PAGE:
has to be peeled, preferably after charring. Jalepenos, of Mexican origin, grow on 2-3 foot bushes, and have the reputation of being very hot, but much of the heat is in the seeds, so you can “adjust” their temperature, if you like, while Thai peppers are just plain hot, and very beautiful. The only garden I wouldn’t plant them in is one where small children might be able to pick them, because their oils are irritating to the skin. Chef Sobel also has several kinds of basil in his garden, including pineapple, but the most eye-catching is the Thai basil (Ocinum basilicum 'Horapha’) which comes from tropical Asia. It has purple flowers on three inch spikes, and distinctive purple stems. I couldn’t resist running my hand over them just to smell the clove-basil-spicy fragrance on my fingers. Serving as an inadvertent but beautifully contrasting backdrop to the flowering Thai basil was a healthy stand of shiso (Perillo frutescens), with deep dark maroon red leaves (there is also a green variety). This Asian annual, like the Thai basil, could easily be included in a flower border where it would lead a double life: As a maroon, frilly foliage accent and as a flavorful herb. Its leaves could easily be picked for salads or garnishes without ruining the plant’s appearance, but know that shiso can be a bit invasive if is permitted to go to seed, a small price to pay for such a rich color.
Lemon balm, (Melissa officianalis), planted near a bit of tarragon, also caught my eye. It’s a perennial member of the mint family, isn’t especially beautiful, but it smells wonderful, and is said to discourage mosquitoes. Anything with this attribute must be a worthy plant, but lemon balm also has 101 other uses: baking, cooking, drinks, salads, garnishes, and tea. You name it, and lemon balm, which handles shade reasonably well, probably has an application. Chef Sobel uses it and the nearby lemon vervein for pastries. Lemon balm also has invasive tendencies, and the plants are difficult to pull out when they reach a certain size.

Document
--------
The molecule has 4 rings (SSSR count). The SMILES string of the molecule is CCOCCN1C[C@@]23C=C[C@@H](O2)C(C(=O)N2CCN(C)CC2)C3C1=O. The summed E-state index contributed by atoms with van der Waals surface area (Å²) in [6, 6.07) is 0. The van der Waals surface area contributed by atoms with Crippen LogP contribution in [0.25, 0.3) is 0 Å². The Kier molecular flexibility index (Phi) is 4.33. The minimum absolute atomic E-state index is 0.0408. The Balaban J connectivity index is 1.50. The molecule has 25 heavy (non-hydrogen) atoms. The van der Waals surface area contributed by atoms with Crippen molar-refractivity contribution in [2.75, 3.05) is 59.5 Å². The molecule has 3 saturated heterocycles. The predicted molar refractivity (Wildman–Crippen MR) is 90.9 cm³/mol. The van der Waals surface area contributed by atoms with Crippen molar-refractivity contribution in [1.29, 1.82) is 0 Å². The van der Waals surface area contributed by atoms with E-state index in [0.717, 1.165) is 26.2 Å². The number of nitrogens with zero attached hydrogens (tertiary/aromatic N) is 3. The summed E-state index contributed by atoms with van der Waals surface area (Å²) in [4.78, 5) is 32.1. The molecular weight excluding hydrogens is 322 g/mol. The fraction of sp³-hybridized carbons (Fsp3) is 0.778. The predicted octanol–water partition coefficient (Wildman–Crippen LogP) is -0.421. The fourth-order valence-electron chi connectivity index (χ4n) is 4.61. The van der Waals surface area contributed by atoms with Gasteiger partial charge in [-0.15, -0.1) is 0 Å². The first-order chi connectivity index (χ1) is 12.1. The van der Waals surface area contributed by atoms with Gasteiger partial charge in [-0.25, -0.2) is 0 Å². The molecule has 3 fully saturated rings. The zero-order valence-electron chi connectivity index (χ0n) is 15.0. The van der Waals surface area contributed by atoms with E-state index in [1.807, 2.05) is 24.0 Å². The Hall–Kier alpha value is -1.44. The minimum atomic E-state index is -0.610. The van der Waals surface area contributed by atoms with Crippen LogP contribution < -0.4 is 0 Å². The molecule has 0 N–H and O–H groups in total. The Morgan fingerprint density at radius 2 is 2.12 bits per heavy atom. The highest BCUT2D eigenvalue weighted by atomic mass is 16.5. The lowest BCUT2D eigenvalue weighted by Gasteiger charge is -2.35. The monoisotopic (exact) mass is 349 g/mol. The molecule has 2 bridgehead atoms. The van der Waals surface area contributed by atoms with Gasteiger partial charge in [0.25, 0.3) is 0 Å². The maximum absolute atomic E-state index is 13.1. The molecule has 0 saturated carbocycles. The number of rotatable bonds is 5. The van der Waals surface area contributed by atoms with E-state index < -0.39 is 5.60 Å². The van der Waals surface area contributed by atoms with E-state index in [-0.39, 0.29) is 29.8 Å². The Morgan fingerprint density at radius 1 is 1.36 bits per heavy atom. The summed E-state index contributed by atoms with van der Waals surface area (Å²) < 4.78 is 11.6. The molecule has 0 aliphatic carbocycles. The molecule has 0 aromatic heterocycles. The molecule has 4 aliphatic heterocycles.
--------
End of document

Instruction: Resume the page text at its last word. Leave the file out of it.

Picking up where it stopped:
I was glad to see that Chef Sobel grows Salad Burnet (Sanguisorba minor), which I discovered years ago at Eastern Market. I was attracted by its small, jagged, bluish green leaves which taste delicately of cucumbers. A low growing plant, it is delicious in salads but it can also be used in used in vinegars, dips, on fish, in soups and in beverages, even tea. This little herb has been in use for over 2000 years, and by famous gardeners including Thomas Jefferson. It is frequently used in Italian and French dishes, and is only just starting to be popular on this side of the Pond. It is one of the first perennials to emerge in spring and one of the last to go dormant, so consider that one of its attributes if you are including it in a small garden.
My herb garden envy has only intensified since my visit with Chef Sobel, and I imagine myself walking into the garden in the waning afternoon heat, with a pair of shears to cut a few things for the evening meal, basking in the beauty and fragrance of my own little herb garden. While it’s very likely that I will be planting lots of herbs in pots next summer, I doubt very much that I’ll be able to replicate those fries. Thank heaven they are only a few blocks away!